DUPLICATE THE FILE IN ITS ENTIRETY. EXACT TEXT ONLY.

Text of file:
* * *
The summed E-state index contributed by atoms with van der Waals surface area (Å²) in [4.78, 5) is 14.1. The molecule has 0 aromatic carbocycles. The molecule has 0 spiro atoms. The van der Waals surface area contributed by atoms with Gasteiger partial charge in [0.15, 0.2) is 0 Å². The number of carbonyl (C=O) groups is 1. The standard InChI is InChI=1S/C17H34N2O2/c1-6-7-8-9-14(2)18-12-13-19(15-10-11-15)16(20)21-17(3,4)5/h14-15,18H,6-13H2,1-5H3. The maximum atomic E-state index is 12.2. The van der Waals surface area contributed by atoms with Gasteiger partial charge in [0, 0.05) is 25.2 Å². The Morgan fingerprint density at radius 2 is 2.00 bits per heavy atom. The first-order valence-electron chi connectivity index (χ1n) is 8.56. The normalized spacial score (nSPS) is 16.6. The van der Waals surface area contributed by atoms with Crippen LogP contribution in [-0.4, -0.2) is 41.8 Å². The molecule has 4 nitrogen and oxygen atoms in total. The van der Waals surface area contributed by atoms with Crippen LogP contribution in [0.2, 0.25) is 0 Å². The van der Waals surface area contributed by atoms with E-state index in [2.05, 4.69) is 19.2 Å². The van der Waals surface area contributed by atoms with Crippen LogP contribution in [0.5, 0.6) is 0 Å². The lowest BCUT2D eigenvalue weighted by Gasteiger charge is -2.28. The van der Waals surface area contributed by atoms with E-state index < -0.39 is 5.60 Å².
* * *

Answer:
The summed E-state index contributed by atoms with van der Waals surface area (Å²) in [4.78, 5) is 14.1. The molecule has 0 aromatic carbocycles. The molecule has 0 spiro atoms. The van der Waals surface area contributed by atoms with Gasteiger partial charge in [0.15, 0.2) is 0 Å². The number of carbonyl (C=O) groups is 1. The standard InChI is InChI=1S/C17H34N2O2/c1-6-7-8-9-14(2)18-12-13-19(15-10-11-15)16(20)21-17(3,4)5/h14-15,18H,6-13H2,1-5H3. The maximum atomic E-state index is 12.2. The van der Waals surface area contributed by atoms with Gasteiger partial charge in [0, 0.05) is 25.2 Å². The Morgan fingerprint density at radius 2 is 2.00 bits per heavy atom. The first-order valence-electron chi connectivity index (χ1n) is 8.56. The normalized spacial score (nSPS) is 16.6. The van der Waals surface area contributed by atoms with Crippen LogP contribution in [-0.4, -0.2) is 41.8 Å². The molecule has 4 nitrogen and oxygen atoms in total. The van der Waals surface area contributed by atoms with Crippen LogP contribution in [0.2, 0.25) is 0 Å². The van der Waals surface area contributed by atoms with E-state index in [2.05, 4.69) is 19.2 Å². The van der Waals surface area contributed by atoms with Crippen LogP contribution in [0.5, 0.6) is 0 Å². The lowest BCUT2D eigenvalue weighted by Gasteiger charge is -2.28. The van der Waals surface area contributed by atoms with E-state index < -0.39 is 5.60 Å².